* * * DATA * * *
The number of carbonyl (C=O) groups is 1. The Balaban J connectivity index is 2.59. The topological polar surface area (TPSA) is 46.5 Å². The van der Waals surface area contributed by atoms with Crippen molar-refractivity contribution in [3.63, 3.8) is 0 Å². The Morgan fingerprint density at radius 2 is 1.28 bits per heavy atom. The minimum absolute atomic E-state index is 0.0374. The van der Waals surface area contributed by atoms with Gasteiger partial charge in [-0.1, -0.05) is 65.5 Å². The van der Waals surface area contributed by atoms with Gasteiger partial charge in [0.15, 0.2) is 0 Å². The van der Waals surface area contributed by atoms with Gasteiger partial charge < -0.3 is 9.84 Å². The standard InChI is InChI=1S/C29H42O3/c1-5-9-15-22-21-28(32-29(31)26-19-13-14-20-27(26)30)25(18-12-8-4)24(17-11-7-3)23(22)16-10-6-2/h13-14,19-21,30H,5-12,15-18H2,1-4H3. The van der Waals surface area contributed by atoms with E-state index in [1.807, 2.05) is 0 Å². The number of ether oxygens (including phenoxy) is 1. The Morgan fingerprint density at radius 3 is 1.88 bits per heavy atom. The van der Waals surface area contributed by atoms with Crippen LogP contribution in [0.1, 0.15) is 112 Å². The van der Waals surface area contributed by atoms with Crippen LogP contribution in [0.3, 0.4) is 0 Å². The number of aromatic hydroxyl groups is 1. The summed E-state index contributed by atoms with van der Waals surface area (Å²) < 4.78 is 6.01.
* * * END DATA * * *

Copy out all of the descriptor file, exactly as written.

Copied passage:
The number of carbonyl (C=O) groups is 1. The Balaban J connectivity index is 2.59. The topological polar surface area (TPSA) is 46.5 Å². The van der Waals surface area contributed by atoms with Crippen molar-refractivity contribution in [3.63, 3.8) is 0 Å². The Morgan fingerprint density at radius 2 is 1.28 bits per heavy atom. The minimum absolute atomic E-state index is 0.0374. The van der Waals surface area contributed by atoms with Gasteiger partial charge in [-0.1, -0.05) is 65.5 Å². The van der Waals surface area contributed by atoms with Gasteiger partial charge in [0.15, 0.2) is 0 Å². The van der Waals surface area contributed by atoms with Gasteiger partial charge < -0.3 is 9.84 Å². The standard InChI is InChI=1S/C29H42O3/c1-5-9-15-22-21-28(32-29(31)26-19-13-14-20-27(26)30)25(18-12-8-4)24(17-11-7-3)23(22)16-10-6-2/h13-14,19-21,30H,5-12,15-18H2,1-4H3. The van der Waals surface area contributed by atoms with E-state index in [1.807, 2.05) is 0 Å². The number of ether oxygens (including phenoxy) is 1. The Morgan fingerprint density at radius 3 is 1.88 bits per heavy atom. The van der Waals surface area contributed by atoms with Crippen LogP contribution in [0.1, 0.15) is 112 Å². The van der Waals surface area contributed by atoms with Crippen LogP contribution in [0.3, 0.4) is 0 Å². The number of aromatic hydroxyl groups is 1. The summed E-state index contributed by atoms with van der Waals surface area (Å²) < 4.78 is 6.01.